The Women’s Soccer team following their NE-10 win. (image credit: Catherine LaChance)

Fall 2017 has been the best season Southern New Hampshire University’s women’s soccer team has seen in all its program history. They wrapped up the season with an overall record of 15-3-5, earning them the number 2 seed in the Northeast-10 Conference, which was the highest ranking they have ever received. They went on to capture the Northeast-10 title in postseason action in an exciting match against the Franklin Peirce Ravens.

This was the first time they captured the title since 2012, which was the only other year they were able to do so. The Northeast-10 also recognized seniors Trisha Luis (Lowell, Massachusetts) and Rianna Fassanello (East Bridgewater, Massachusetts) by awarding them with the Most Valuable Player Award and Defensive Player of the Year, respectively.

Rhianna Fassanello, Defensive Player of the Year. (image credit: Catherine LaChance)

In addition, the Penmen made history in the NCAA East Regional Tournament by winning their first ever game. They have qualified for the tournament five times, but were never able to get past the first round. This year, they beat undefeated Georgian Court 3-0 to advance to the second round where they faced tournament host Mercy College.

The Penmen beat Mercy in regular season action, but fell three goals short to be upended 3-1 to end their first-ever run in the NCAA tournament.

Coach Elie Moneiro, who is in his fourth year with the Penmen, says he is amazed with the quality of play the girls have produced on the field this season. He says the girls have improved tremendously, and a lot of that has to do with different training techniques and the approach other teams took when facing the Penmen.

He believes that by adjusting to the different approaches of other teams, the Penmen’s tactics will increase in quality on the field.

“We got better as a defensive unit, we got better as an attacking unit, we got better as a possession oriented team,” said Monteiro. “The thing that helped us grow to getting those things was each and every opponent’s approach to playing us.”

“No two teams are the same. We had to figure out as a group how to beat better opponents because they were coming up with different game plans and sometimes their style of play would not mirror the play they played against other opponents. They would completely change their style to face us and that forced us to try and come up with solutions that were different from what we were doing earlier on in the season and I feel that helped us grow tactically as a team.”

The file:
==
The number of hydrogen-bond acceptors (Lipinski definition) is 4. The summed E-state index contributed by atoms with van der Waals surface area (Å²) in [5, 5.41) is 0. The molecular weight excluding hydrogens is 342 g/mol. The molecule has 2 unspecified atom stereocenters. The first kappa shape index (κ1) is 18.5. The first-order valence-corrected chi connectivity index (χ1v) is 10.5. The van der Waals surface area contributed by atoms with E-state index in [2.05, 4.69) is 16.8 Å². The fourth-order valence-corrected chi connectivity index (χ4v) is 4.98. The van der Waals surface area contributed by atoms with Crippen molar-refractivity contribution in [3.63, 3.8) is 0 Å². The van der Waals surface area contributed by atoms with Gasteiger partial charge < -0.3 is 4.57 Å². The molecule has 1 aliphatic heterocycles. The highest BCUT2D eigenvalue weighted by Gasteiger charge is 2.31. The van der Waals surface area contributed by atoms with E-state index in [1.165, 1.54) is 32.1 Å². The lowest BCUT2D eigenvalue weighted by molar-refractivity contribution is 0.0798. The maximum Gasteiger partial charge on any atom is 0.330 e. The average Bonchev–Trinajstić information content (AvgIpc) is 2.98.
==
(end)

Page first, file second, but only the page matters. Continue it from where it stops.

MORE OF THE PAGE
Off the field, coach Monteiro has been working with his team on leadership and team bonding. This is something he says has brought the team closer together and has allowed for more communication on the field.

Last spring, the Penmen participated in many leadership training exercises to prepare them for the current fall season. It has allowed them to grow as individuals and has taught them how to properly express themselves in terms of conflict so no tension will be present between players.

Having tension, says coach Monteiro, reduces the quality of play on the field. Therefore, actively practicing team bonding tactics and leadership responsibilities allows the girls to express themselves in healthy ways to avoid such tension.

The team, according to Monteiro, is closer than ever. He says there is a greater connection among players and their communication skills have improved tremendously. Last spring was the first time Monteiro incorporated the training and says its results have “spoken for themselves,” as it allowed the team to accomplish greater things on the field.

Luis, who is the team’s top scorer, recording 11 goals in the 2017 season, seconds Monteiro, saying the training has “greatly impacted the team in a positive way.” She says the training has allowed for the team to become “closer than ever” and that the results can be seen on the field.

“My teammates are like my sisters,” Luis said. “I love how close we have all become and how we have all been able to grow together. The training has benefited us. Our connection off the field shows in our performance on it.”

Trisha Luis, Most Valuable Player. (image credit: Catherine LaChance)

Coach Monteiro is using another common technique that allows the team to play at their best ability. He says staying in the moment is beneficial to performance. He doesn’t want to compare the team to who they used to be in previous years.

“We stay in the moment and we’re not necessarily comparing ourselves with anything that has happened before,” he said. “It’s more about where we are and where we can get to with the current group. If we come in and we feel like we’re ready to compete at a certain level and we show that we are better than what we anticipated, then we gotta make the goals a little bit bigger and that’s what I think happened this fall.”

“We’re comparing ourselves from where we started this season instead of where we were last season and basically every week, we’re trying to get better.”

Because this season was so successful, Monteiro hopes it will help with confidence going forward. The Penmen are losing eight seniors, including Luis and Fassanello, which coach Monteiro says will significantly impact the team. However, he is training his younger players to perform at a higher level while adding additional talented players to the roster.

“The kids are excited, we’re excited, for next season,” said Monteiro. “It’s sad that this season has come to an end, but the highs this season were everything we had hoped for.”

Catherine Lachance
Catherine is a junior at SNHU majoring in communications. She is in her second year as the Sports Editor for the Press and is also a member of club tennis.